Also what is the value of CamPosition before this code? Your taking a position, flooring it, than multiplying it? That would yeild: Say camPosition.x = 24, 24 / 256 = 0.09375, than you multiply that by 256, which yeilds 24. That's not what you meant to do was it?

shadow_view.x = floor(XMVectorGetX(camPosition) / interval)*interval;
shadow_view.y = floor(XMVectorGetY(camPosition) / interval)*interval;
shadow_view.z = floor(XMVectorGetZ(camPosition) / interval)*interval;

Then you pipe this value into your lookAt Vector

Now, I may be mistaken, but i'm pretty sure you want some normalized value in your lookAt Vector, i.e. XMVECTOR shadow_look = XMVectorSet(0.0f, -1.0f, 0, 0);

Similar to how you construct the lightView's up vector.

Marcus

Edited by markypooch

##### Share on other sites

Thanks for the response, but actually that first snippet of code works just fine.. the second code snippet is what the problem is.. it is supposed to replace that first snippet, I just wanted to show how I was doing things... the floor , divide , multiply just rounds the light view position to increments to reduce shadow swim (this is not really truly stable however)...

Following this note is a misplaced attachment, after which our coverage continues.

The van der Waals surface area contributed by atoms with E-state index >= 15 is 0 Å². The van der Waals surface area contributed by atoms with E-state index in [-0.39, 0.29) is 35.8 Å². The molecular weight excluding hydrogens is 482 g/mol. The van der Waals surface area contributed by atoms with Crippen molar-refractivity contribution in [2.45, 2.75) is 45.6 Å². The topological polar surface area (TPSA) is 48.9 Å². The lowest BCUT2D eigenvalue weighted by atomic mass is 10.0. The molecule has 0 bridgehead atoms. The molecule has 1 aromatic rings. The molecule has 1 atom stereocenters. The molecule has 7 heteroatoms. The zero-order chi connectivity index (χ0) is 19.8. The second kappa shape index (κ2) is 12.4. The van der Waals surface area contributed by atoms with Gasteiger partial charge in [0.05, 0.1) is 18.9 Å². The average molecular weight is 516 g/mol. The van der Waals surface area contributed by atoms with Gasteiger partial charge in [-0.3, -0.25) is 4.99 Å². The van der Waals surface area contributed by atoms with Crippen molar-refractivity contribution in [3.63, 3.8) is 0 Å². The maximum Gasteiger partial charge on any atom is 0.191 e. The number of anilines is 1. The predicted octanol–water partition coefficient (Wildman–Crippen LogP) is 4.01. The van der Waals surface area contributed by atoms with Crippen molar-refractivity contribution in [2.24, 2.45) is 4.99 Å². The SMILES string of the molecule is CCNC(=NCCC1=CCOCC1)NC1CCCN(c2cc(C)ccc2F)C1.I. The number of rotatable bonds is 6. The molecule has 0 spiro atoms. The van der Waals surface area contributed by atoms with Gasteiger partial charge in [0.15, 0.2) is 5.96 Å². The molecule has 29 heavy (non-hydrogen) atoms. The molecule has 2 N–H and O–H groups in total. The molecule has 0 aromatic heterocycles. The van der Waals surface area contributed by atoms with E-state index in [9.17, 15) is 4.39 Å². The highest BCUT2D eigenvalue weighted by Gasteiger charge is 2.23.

Maybe I should explain the basic process that going on in the second snippet, at least as I understand it :)

1) first I invert the camera view*projection matrix to put it into world space

2) then transform the 8 corners of a unit cube into that space.. supposedly this gives me the world space position of the corners of the camera view/projection matrix

3) then get the centroid of the view frustum .. this will be the new lookat  (shadow_look) point for the light